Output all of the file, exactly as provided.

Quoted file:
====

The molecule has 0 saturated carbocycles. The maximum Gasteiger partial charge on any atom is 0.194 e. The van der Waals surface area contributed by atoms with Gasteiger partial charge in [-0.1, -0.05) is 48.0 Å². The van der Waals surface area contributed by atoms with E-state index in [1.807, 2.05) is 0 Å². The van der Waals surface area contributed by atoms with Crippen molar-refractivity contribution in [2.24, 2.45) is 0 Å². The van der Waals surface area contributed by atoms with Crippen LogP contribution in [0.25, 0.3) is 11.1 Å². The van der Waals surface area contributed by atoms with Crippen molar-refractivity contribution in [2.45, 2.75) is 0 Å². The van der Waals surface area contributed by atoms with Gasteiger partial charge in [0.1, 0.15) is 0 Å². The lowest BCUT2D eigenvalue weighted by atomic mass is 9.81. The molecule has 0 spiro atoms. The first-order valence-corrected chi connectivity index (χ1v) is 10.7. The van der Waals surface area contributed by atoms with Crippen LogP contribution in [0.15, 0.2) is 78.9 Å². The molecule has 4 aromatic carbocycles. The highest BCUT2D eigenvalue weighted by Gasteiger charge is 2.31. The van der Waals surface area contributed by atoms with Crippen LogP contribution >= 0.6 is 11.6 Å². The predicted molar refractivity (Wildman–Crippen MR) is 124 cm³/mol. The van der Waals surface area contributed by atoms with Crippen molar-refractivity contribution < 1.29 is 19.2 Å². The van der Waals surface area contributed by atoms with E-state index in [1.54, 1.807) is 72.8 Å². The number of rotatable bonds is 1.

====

The molecule has 0 saturated carbocycles. The maximum Gasteiger partial charge on any atom is 0.194 e. The van der Waals surface area contributed by atoms with Gasteiger partial charge in [-0.1, -0.05) is 48.0 Å². The van der Waals surface area contributed by atoms with E-state index in [1.807, 2.05) is 0 Å². The van der Waals surface area contributed by atoms with Crippen molar-refractivity contribution in [2.24, 2.45) is 0 Å². The van der Waals surface area contributed by atoms with Crippen LogP contribution in [0.25, 0.3) is 11.1 Å². The van der Waals surface area contributed by atoms with Crippen molar-refractivity contribution in [2.45, 2.75) is 0 Å². The van der Waals surface area contributed by atoms with Gasteiger partial charge in [0.1, 0.15) is 0 Å². The lowest BCUT2D eigenvalue weighted by atomic mass is 9.81. The molecule has 0 spiro atoms. The first-order valence-corrected chi connectivity index (χ1v) is 10.7. The van der Waals surface area contributed by atoms with Crippen LogP contribution in [0.15, 0.2) is 78.9 Å². The molecule has 4 aromatic carbocycles. The highest BCUT2D eigenvalue weighted by Gasteiger charge is 2.31. The van der Waals surface area contributed by atoms with Crippen LogP contribution >= 0.6 is 11.6 Å². The predicted molar refractivity (Wildman–Crippen MR) is 124 cm³/mol. The van der Waals surface area contributed by atoms with Crippen molar-refractivity contribution < 1.29 is 19.2 Å². The van der Waals surface area contributed by atoms with E-state index in [1.54, 1.807) is 72.8 Å². The number of rotatable bonds is 1.